At this time of the year, many of our clients (publicly traded and private companies alike) are racing to close deals and book revenue for Q4 and the year. On top of that, our clients’ vendors are in the same position – offering end of quarter and end of year “deals” that our clients’ commercial stakeholders want to take advantage of. If I had a dime for every time I’ve heard that a deal needs to be negotiated and closed immediately because the signatory is leaving on vacation “tomorrow” (or “this afternoon”), I’d be a rich man. Successful outcomes will depend on the abilities of commercial and legal teams to come together to achieve the common objective.
Here are some suggestions for commercial and legal teams to work successfully together to close End of Quarter/ End of Year.
- For sales organizations, draft and maintain a good template contract that reflects your business model. The template should be reasonable and industry standard, protective but not overtly one-sided. Remember, your contract is a sales asset.
- Present that template contract to the other party to begin contract negotiations. To the extent possible, keep the deal on your template. Variations from your contract’s terms create risk and impact the value of the deal.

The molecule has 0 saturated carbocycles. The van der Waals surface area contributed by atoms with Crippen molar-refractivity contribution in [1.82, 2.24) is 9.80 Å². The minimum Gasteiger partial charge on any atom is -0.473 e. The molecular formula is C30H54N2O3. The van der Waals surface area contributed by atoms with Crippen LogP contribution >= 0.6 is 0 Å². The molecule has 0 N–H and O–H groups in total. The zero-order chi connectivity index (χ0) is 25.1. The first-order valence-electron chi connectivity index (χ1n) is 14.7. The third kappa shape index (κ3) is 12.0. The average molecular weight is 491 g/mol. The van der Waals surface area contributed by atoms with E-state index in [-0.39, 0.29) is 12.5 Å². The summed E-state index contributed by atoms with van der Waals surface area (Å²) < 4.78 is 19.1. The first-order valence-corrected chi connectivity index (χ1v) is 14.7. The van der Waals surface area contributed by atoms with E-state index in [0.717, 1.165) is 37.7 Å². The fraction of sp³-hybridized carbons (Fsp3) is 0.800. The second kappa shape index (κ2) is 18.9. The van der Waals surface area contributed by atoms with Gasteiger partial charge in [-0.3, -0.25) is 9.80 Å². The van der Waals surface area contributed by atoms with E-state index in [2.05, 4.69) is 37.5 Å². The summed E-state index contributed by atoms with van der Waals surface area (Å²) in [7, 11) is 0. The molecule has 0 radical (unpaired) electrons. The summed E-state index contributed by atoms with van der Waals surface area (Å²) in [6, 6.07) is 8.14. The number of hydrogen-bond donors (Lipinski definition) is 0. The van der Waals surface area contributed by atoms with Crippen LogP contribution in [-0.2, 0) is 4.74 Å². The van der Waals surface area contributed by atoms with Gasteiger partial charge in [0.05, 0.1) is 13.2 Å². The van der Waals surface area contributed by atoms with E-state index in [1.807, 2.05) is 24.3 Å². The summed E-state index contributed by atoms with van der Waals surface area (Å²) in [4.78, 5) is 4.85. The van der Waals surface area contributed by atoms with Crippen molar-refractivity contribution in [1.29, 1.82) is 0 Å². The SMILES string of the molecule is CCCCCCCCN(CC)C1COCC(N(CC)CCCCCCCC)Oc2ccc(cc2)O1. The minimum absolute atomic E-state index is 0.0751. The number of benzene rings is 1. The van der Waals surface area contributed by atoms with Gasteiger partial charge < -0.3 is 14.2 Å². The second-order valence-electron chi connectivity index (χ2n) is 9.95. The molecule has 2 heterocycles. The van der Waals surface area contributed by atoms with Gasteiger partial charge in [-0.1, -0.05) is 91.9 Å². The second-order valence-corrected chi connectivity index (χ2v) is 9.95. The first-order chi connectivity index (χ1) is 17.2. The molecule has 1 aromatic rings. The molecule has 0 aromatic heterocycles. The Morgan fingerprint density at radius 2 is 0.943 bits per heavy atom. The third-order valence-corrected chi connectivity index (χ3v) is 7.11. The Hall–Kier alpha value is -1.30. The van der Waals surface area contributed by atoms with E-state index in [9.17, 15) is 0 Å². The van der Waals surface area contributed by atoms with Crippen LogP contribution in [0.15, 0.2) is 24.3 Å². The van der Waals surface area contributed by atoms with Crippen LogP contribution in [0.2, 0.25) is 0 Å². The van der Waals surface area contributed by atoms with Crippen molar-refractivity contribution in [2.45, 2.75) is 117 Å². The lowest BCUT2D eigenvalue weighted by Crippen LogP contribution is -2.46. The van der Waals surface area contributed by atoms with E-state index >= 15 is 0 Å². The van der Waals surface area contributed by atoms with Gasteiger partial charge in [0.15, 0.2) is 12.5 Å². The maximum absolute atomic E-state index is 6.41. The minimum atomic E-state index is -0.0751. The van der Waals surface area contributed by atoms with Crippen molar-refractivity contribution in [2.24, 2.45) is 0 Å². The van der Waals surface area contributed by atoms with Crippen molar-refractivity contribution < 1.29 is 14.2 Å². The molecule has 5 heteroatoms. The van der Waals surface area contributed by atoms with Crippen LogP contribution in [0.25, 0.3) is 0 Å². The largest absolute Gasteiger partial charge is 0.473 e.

- Get deals to your counsel early. A ‘heads up’ might help with planning, but not at the risk of “crying wolf” as this negatively impacts everyone.
- Don’t “throw deals over the fence” to your counsel. In other words, before sending a redline to your counsel, the commercial representative should review the issues on the table, separate legal from business issues (as much as possible), start handling the business issues in tandem and be ready to shepherd the deal through the negotiation processes (The commercial stakeholder of the team is the conductor; your counsel is part of the orchestra).
- Ideally, commercial representatives will adopt an attitude that legal issues are a part of the overall commercial negotiation.
- Check with your counsel before committing to calls and timelines.
- Let’s all focus on THIS quarter’s deals. (Of course, we defer to commercial management on priorities, but I suspect management will agree).
- Remember that some customer procurement playbooks will create pressure to leverage better discounts and other concessions (e.g. “the CFO is going on vacation tomorrow” or “Our template contract is not industry standard”). This is part of the dance, so expect it and remember to use your own levers.
- Don’t move forward with a teleconference if customer’s attorney is on the call until you get your own attorney on the call.
- Remember that reviewing and responding to contract revisions takes time. Be reasonable in your expectations. Our goal is to help our clients close as many deals as possible, as efficiently and prudently as possible, before the end of the quarter.